“It’s a reaction I have. I don’t know, to cope with the strain of time travel. I guess. I worked it out. It’s an hour of sickness for every year I go back. Remember in February, when I got sick for three hours instead of two? It’s because I went back three years. When I first traveled by accident, I only went back a few months — about four I think — and I got sick for like fifteen or twenty minutes. You were at a Council meeting and never knew. The point is, the further back I go –”

“The more likely you could die.” Will cringed to think of Mike suffering bouts of that illness for any longer than a few hours. People died from flu strains that strong. He suddenly felt bad for Mike. He missed his Uncle Luc so badly that he was willing to suffer torture to revisit the past.

“What I’m saying is,” said Mike, “I’d have to want something really badly to go back deep in time.”

“No kidding.”

“Three years is the furthest I’ve gone.”

From the field below, younger Mike shouted as the frisbee sailed way over his head. He laughed and chased after it, and Lucas watched him go.

Will looked at Mike. “You don’t ever interact with them do you?”

Mike didn’t answer.

“Jesus, Mike –”

“No, I never do that. I know changing the past can cause shitstorms.”

“But you think about it all the time. Warning Uncle Luc. To save his life.”

Mike shrugged.

Will was actually astonished that Mike hadn’t tried this already. But his nephew continued to surprise him. He was ruled by a twelve-year old psychology, but somewhere in his mind his forty-three years weighed consequences. And he was a fan of science fiction, just like Will. Some of the time-travel plots from his favorite novels would make anyone think twice before selfishly altering the past. He sensed that Mike had brought him here to get his permission to intervene, without directly asking him; to effectively make the decision his. Mike was about to be disappointed.

“Mike, I’d like to save other people in this Colony who died protecting us — Matt, Rhonda, Clive. They were important too.”

His nephew stared down at the field.

“You have no idea how much I miss Uncle Luc. He was a best friend. Only your father was ever closer to me. I wish he were still alive. But I don’t think this is the answer.”

Mike wiped his face on his sleeve. “I knew you’d say that.”

“I know I’m not Uncle Luc, and that you don’t really like me — no, don’t worry, let’s be honest — and I accept that.” The lie came easy enough in the context of the discussion. He was more hurt by Mike’s rejection of him than he cared to admit. “But I love you Mike, and I try to do right by you.” God, this was sounding lame. He wasn’t good with kids. For the millionth time, he wished that Dustin had adopted Mike after Lucas died. But Dustin had adopted the stray girl Kira in the year the Pockets appeared; her parents had been killed in their home while she was at a friend’s house. And Lucas’s wife Raquel lived with her daughters in New Mexico. Lucas had stayed in Hawkins out of commitment to Mike and El. He had been the world to Mike.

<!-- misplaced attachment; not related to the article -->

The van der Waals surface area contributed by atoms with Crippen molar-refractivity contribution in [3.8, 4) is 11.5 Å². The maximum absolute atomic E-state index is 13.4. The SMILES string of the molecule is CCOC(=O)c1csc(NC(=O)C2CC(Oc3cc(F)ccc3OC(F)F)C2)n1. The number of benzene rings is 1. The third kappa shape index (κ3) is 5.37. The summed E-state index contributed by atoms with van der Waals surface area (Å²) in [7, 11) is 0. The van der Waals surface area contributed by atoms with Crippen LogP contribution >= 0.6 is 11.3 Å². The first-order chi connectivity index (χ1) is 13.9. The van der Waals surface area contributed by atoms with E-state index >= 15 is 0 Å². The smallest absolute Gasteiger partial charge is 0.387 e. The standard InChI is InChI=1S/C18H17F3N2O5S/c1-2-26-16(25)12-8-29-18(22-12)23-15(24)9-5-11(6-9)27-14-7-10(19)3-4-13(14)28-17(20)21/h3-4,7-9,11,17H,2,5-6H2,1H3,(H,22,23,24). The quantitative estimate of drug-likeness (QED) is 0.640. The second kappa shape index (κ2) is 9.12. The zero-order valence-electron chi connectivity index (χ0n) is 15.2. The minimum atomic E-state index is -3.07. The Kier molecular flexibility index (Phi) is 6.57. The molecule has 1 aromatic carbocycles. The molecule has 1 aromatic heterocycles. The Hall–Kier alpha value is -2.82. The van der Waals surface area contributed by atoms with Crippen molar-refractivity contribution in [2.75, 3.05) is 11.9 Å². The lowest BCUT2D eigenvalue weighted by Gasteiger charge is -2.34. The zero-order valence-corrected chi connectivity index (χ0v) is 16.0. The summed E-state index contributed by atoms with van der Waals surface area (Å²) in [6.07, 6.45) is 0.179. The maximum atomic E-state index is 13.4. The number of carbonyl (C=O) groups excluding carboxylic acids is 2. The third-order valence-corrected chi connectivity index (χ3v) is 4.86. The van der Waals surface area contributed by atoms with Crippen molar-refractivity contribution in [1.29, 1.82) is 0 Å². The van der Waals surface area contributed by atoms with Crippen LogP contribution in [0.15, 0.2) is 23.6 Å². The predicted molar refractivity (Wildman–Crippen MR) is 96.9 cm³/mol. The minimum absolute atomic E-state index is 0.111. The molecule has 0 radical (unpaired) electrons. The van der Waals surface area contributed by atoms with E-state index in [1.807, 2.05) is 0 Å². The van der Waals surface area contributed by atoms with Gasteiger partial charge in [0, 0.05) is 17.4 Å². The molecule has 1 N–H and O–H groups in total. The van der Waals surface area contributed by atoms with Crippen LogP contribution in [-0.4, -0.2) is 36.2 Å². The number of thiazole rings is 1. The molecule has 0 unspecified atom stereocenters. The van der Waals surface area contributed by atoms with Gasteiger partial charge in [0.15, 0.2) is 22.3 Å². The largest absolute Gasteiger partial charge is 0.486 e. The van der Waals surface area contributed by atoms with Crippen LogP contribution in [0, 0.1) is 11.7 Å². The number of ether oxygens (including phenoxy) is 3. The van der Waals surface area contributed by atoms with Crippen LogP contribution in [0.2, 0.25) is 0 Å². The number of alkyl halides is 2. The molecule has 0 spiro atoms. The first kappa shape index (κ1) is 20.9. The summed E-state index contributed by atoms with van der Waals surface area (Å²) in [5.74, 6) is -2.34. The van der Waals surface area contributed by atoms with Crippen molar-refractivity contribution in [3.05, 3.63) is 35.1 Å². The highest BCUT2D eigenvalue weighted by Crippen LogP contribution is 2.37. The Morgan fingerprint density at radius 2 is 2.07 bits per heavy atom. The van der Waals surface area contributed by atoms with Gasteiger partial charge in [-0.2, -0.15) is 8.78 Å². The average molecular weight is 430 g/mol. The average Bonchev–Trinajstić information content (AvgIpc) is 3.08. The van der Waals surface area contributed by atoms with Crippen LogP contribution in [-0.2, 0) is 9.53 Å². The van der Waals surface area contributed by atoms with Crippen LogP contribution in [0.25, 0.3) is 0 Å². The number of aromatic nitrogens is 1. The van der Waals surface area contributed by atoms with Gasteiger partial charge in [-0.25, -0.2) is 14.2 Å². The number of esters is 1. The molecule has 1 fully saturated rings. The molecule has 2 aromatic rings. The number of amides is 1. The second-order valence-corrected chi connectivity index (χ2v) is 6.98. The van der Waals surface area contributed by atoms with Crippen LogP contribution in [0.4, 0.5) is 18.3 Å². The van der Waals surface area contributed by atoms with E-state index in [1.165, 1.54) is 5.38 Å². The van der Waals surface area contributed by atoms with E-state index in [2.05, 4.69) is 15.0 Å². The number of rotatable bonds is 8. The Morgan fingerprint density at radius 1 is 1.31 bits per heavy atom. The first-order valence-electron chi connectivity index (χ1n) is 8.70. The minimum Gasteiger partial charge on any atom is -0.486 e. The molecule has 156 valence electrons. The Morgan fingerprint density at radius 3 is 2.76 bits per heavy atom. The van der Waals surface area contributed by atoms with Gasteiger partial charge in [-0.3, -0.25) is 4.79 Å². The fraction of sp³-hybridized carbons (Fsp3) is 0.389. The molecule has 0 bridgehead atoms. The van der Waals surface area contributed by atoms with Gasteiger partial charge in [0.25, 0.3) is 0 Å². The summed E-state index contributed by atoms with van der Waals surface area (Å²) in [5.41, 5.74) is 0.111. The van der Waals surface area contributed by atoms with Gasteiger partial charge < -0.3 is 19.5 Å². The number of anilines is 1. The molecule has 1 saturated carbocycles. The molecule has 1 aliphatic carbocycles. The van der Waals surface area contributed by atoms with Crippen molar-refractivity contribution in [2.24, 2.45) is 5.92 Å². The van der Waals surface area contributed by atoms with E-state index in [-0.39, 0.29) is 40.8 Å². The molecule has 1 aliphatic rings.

“I miss him,” cried Mike.

“I know.” Will hugged him, and they sat in silence, watching himself and Lucas replay the past. Now the younger Mike was shouting wildly and running down the field, daring his uncle to throw a strong lead. Will realized the simple truth: Mike’s happiness had died with Lucas Sinclair. The child down on that field was long gone. Mike hardly ever smiled anymore.

“How long do you play down there?” he finally asked Mike.

“A bit longer. We should probably go now.” Mike stood up. He looked like he had come to a decision. “Let’s go to our house. We won’t run into you, because you’re doing grain inventory on the south side.”

“Why go to the house? Shouldn’t we get back?” said Will.

“You want to know all of this. When we get back to our time, I’ll tell you that I can time travel. But you won’t believe me without proof.”

Will rose beside him, then ducked quickly behind the tree again. Fifty feet away to their left, two Colony members were walking home from work. He knew them — everyone knew each other in the Colony — and he and Mike stayed hidden until they passed from sight.

“Okay, let’s go.” They started walking. “What kind of proof do you have in mind?”

“We go into our house and get a piece of paper, and you write down what I tell you: how I time travel, all the rules for time travel that I’ve figured out — what I can do, what I can’t do. You write all of it down on the piece of paper. We take the paper back to our time, so when you see your handwriting, you’ll know I’m not messing with you.”

Will supposed it was a good idea. He had no idea how he would react to being told all of this once he’d forgotten it. “Lead the way, boss. You’re going to be really sick when we get back.”

“And you’ll think I have the short flu again.”

“Until you explain everything to me.”

“Yeah.”